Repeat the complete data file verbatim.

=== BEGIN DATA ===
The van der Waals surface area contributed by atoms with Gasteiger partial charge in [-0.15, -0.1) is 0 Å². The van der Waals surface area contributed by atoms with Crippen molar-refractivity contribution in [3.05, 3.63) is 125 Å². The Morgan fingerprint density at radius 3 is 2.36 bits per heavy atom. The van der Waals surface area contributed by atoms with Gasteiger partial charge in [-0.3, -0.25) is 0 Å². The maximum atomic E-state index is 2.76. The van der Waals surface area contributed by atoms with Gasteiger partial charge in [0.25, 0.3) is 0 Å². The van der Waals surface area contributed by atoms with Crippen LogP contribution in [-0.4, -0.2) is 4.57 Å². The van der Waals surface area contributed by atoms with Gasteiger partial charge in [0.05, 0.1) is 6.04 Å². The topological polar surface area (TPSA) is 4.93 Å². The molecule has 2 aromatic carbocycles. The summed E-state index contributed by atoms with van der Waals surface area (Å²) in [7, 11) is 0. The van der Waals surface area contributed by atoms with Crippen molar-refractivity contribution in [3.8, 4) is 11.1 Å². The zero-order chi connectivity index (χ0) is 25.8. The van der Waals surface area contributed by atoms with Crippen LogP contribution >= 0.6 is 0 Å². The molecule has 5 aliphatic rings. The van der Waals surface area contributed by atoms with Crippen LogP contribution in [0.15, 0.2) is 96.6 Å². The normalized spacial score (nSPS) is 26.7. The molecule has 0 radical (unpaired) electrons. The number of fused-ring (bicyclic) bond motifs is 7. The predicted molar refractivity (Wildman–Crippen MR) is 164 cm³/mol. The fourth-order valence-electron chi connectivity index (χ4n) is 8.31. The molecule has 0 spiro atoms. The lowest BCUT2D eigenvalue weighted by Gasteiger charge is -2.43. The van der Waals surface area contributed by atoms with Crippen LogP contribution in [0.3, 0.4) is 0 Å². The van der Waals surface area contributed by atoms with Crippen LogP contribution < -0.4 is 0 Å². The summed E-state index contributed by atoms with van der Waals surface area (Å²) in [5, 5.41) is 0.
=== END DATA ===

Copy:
The van der Waals surface area contributed by atoms with Gasteiger partial charge in [-0.15, -0.1) is 0 Å². The van der Waals surface area contributed by atoms with Crippen molar-refractivity contribution in [3.05, 3.63) is 125 Å². The Morgan fingerprint density at radius 3 is 2.36 bits per heavy atom. The van der Waals surface area contributed by atoms with Gasteiger partial charge in [-0.3, -0.25) is 0 Å². The maximum atomic E-state index is 2.76. The van der Waals surface area contributed by atoms with Gasteiger partial charge in [0.25, 0.3) is 0 Å². The van der Waals surface area contributed by atoms with Crippen LogP contribution in [-0.4, -0.2) is 4.57 Å². The van der Waals surface area contributed by atoms with Gasteiger partial charge in [0.05, 0.1) is 6.04 Å². The topological polar surface area (TPSA) is 4.93 Å². The molecule has 2 aromatic carbocycles. The summed E-state index contributed by atoms with van der Waals surface area (Å²) in [7, 11) is 0. The van der Waals surface area contributed by atoms with Crippen molar-refractivity contribution in [3.8, 4) is 11.1 Å². The zero-order chi connectivity index (χ0) is 25.8. The van der Waals surface area contributed by atoms with Crippen LogP contribution >= 0.6 is 0 Å². The molecule has 5 aliphatic rings. The van der Waals surface area contributed by atoms with Crippen LogP contribution in [0.15, 0.2) is 96.6 Å². The normalized spacial score (nSPS) is 26.7. The molecule has 0 radical (unpaired) electrons. The number of fused-ring (bicyclic) bond motifs is 7. The predicted molar refractivity (Wildman–Crippen MR) is 164 cm³/mol. The fourth-order valence-electron chi connectivity index (χ4n) is 8.31. The molecule has 0 spiro atoms. The lowest BCUT2D eigenvalue weighted by Gasteiger charge is -2.43. The van der Waals surface area contributed by atoms with Crippen LogP contribution in [0.3, 0.4) is 0 Å². The van der Waals surface area contributed by atoms with Crippen LogP contribution < -0.4 is 0 Å². The summed E-state index contributed by atoms with van der Waals surface area (Å²) in [5, 5.41) is 0.